Meeting this challenge will require collaboration and commitment from every sector of society. Policymakers can lead the way by focusing on five key areas:
- Recognise caregivers as vitally needed, highly skilled professionals. Caregivers within the long-term care workforce (working at home and in more traditional facilities) are skilled professionals, and it is time they are recognised and respected as such. This is even more urgent given the number of women in both the informal and formal care workforce who are under-recognised and under-valued. Policy leaders can help by creating designated events or milestones to recognise professional caregivers, launching awareness campaigns and discussing care professionals’ contributions in public appearances. When was the last time the US Congress, EU Parliament or the Japanese Diet held Public Hearings on Elder Caregiving as a part of the healthcare transformation and profoundly contributing to GDP through the Silver Economy itself?
- Value the care profession for its contributions to societies and economies. The OECD’s Beyond Applause initiative is an important start. As it moves from emotion and awareness to action and policy change, care professionals—especially women providing care for older adults—must be included as vital contributors to overall health system readiness and society’s ability to care for its most vulnerable.
- Create clear standards for high-quality care and training. High-quality care starts with training the care workforce. There are already identified, recognised standards for the growing care sector that is central to 21st century age-friendly realities. Now, policymakers can clearly establish these standards around training and care, recognising that there are different levels of care but a universal demand for quality. And we can also extend the caregiver role to monitoring that could assist in earlier detection, prevention and wellness strategies for such areas as vision health, osteoporosis and fragility fracture deterioration, cognitive decline and mental and emotional challenges.
- Recognise professional caregiving as an engine for job creation and the COVID-19 recovery. The care sector can create jobs and strengthen local workforces overall, relieving the care burden on families and helping family members to stay in the workforce. This is especially true for the 48–60-or-so-year-old adult daughter who is also working. Policymakers can create or facilitate programmes that equip job seekers to enter the care workforce, such as partnerships with universities, community colleges or vocational schools. These programmes should also consider pools of talent that are too often overlooked, especially older workers who have not seen the same level of employment recovery as other demographics.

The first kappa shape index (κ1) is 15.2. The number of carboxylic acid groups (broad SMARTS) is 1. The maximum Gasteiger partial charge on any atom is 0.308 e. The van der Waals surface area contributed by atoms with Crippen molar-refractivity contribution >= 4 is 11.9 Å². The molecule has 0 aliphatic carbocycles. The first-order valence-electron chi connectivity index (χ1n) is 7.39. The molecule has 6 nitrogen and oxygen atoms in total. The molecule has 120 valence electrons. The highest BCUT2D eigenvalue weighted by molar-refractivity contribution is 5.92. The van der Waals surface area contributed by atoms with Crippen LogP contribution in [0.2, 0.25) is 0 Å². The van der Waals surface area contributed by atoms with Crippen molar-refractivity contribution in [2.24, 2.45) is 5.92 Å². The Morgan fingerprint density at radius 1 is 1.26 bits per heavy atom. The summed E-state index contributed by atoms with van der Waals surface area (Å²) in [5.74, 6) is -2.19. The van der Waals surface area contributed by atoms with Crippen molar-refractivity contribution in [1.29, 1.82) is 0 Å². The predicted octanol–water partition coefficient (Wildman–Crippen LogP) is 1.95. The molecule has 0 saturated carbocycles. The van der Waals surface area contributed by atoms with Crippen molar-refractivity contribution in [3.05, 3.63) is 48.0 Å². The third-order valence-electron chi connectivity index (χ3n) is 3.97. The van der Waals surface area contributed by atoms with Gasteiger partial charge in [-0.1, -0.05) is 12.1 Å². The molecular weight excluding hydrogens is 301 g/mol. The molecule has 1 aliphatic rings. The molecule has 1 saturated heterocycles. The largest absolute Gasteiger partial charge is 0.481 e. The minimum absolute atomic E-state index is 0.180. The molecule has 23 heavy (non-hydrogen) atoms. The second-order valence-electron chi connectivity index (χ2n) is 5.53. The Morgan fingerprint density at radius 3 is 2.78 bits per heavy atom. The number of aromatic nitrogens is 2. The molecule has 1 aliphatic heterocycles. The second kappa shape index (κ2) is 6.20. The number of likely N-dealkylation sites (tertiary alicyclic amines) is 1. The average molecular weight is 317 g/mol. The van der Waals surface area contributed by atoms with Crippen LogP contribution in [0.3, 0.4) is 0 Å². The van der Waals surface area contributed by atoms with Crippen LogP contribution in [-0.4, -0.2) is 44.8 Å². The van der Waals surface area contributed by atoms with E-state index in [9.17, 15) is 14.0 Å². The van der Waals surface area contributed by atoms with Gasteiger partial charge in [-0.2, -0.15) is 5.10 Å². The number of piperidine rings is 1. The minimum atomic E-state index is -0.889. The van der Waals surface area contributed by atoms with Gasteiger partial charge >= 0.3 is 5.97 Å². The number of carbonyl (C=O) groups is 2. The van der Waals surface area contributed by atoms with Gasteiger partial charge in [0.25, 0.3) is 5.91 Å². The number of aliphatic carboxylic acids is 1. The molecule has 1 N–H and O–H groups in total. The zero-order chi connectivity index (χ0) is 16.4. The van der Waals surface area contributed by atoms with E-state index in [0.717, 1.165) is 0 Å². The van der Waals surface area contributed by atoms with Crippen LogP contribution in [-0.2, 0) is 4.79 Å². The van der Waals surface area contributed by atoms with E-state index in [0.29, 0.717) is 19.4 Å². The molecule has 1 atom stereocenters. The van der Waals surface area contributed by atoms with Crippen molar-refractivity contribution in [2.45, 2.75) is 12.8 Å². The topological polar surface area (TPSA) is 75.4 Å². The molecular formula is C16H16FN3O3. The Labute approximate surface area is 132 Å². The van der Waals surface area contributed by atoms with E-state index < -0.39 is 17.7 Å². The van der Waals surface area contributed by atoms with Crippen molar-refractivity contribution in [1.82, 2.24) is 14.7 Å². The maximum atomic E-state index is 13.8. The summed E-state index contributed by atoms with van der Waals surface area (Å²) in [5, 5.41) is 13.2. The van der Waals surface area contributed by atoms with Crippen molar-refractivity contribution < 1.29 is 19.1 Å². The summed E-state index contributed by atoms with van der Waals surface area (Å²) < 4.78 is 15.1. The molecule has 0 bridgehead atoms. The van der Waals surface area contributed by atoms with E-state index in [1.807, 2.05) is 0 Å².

- Link employment and economic growth to the care sector. Working past 65 is not only good economics in the OECD and all aging societies, but it is a wellness plan for all of us as we age. Remaining active and engaged, including through employment, brings mental and emotional health value as well.
Across OECD countries, the future of societies and economies depends in large part on our ability to provide efficient, high-quality care to the rapidly growing population of older adults. Policymakers, together with the private sector, non-profits, and health system leaders, should establish this as a priority as we recover from the pandemic and seek to strengthen our societies for the age-related healthcare challenges exposed and exacerbated by COVID-19.
Read more on gender inequality in the caregiving sector in OECD's Policy Responses to Covid: Caregiving in crisis: Gender inequality in paid and unpaid work during COVID-19.